With so many companies across a wide variety of sectors suffering the wrath of volatile investor sentiment, it's easy to feel discouraged about the prospects of your portfolio in the current moment. However, when you're investing in quality stocks for five years, 10 years, 15 years -- or even longer -- the near-term environment is just a blip on the radar when compared to the broader scope of your investment journey. 

If you have $20,000 to invest long-term in stocks, here are three to consider putting at least some of that money toward today.

1. DexCom

DexCom (DXCM 0.49%) may not be a household name like some other healthcare stocks, but its products are a regular fixture of everyday life in millions of households globally.

The company's business model is simple. It manufactures and sells continuous glucose monitoring devices (CGMs). These devices are used by both type 1 and type 2 diabetics to track glucose levels and mitigate adverse blood sugar events.

Not only do these products generate robust demand by nature of the patients they serve, but DexCom wields control of roughly half of the entire CGM market worldwide. This has proven a catalyst for strong investor returns, not to mention revenue and profits.

Looking at the company's growth over the past three years, DexCom's annual revenue and net income have jumped by 66% and 53%, while the stock has generated an eye-popping total return of nearly 100%. With the growing prevalence of diabetes and the need for effective CGM devices on the rise, DexCom is ideally suited to meet this expanding need and increase its share of this lucrative market. 

2. Amazon 

Amazon (AMZN 1.60%) may be struggling against the headwinds of a volatile global economy and negative sentiment against tech stocks, but that doesn't mean this household name has exhausted its growth potential. Stepping back from the events of the past few quarters, the company still dominates two of the most profitable, rapidly expanding industries on the planet.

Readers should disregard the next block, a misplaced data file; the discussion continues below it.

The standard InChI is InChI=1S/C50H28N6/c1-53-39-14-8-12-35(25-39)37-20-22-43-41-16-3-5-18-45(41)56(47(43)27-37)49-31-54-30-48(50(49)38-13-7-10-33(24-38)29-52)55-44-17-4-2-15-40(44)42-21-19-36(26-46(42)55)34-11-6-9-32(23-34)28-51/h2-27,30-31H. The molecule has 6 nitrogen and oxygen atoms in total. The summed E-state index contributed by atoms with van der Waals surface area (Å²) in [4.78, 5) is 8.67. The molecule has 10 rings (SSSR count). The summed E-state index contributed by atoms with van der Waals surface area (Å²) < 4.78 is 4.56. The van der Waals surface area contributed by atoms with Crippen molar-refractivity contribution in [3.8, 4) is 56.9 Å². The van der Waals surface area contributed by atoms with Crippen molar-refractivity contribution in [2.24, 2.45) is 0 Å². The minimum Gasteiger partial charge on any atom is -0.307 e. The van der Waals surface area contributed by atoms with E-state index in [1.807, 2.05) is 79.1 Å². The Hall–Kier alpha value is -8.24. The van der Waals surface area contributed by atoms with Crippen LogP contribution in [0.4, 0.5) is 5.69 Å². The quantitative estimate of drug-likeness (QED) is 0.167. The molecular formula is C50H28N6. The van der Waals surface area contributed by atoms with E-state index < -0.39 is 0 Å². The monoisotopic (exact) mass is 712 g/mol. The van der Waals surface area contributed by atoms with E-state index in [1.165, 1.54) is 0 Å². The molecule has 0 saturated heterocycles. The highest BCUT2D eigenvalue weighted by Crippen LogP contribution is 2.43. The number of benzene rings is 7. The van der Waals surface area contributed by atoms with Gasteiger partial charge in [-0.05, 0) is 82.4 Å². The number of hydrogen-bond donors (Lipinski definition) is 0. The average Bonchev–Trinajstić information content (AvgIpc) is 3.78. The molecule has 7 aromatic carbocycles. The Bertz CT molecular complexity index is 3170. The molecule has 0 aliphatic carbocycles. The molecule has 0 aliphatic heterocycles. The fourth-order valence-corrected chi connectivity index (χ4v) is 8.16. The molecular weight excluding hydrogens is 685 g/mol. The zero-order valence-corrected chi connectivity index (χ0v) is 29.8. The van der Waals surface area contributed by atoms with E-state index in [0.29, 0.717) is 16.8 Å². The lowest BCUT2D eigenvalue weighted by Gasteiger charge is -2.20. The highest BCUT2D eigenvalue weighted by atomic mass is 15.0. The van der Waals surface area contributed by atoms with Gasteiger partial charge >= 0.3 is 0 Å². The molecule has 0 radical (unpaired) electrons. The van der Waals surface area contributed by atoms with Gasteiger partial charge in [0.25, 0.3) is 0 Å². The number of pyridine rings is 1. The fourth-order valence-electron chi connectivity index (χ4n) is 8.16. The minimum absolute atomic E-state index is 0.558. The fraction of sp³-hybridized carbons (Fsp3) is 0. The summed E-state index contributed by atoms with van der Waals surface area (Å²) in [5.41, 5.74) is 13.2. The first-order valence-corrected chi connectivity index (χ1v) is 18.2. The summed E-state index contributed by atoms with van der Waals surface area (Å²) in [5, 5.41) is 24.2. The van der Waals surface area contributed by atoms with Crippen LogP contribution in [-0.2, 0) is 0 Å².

Of course, I'm referring to its share of the multi-trillion-dollar e-commerce industry -- Amazon boasts a 14% share globally and a 50% share in the U.S. Plus, Amazon leads the global cloud computing industry -- a $217 billion market, of which it currently controls 34%.

Even in the current environment, investors who held on to Amazon over the past five years would have experienced a total return of about 56%, with the company growing its top and bottom line by 164% and 1,000% during that same period.  

This is a company that has ridden out more than its fair share of market and economic storms. Amazon's notable presence in the e-commerce and cloud computing spaces, not to mention its diverse collection of businesses that span industries from healthcare to entertainment, all bode well for its durable growth story in the years ahead. 

3. Airbnb 

Before the pandemic, Airbnb (ABNB 1.14%) controlled roughly 20% of the vacation rental market in the U.S. alone and has successfully increased its share since that time. Meanwhile, in 2021, the global vacation rental space hit a valuation of $75 billion.

Taking Airbnb's 2021 revenue of $6 billion -- which includes experiences booked but largely stems from vacation rental fees -- would give the company a roughly 8% share of the global vacation rental market. Given that this fast-growing space is on track to hit a valuation of $119 billion by 2030, this certainly portends well for Airbnb's future growth prospects.

Not only has the high-growth business rapidly moved to profitability -- the third quarter was its most profitable ever, to the tune of $1.2 billion -- but it continues to grow revenue at a rapid clip. Its third-quarter revenue jumped 30% compared to the year-ago period.

Beyond the favorable tailwinds driving the vacation rental industry, the fact that Airbnb caters to a much broader consumer base than short-term travelers (20% of all gross bookings are stays of 28 days or more) bodes well for its ability to deliver sustained returns over the long term through a variety of market cycles.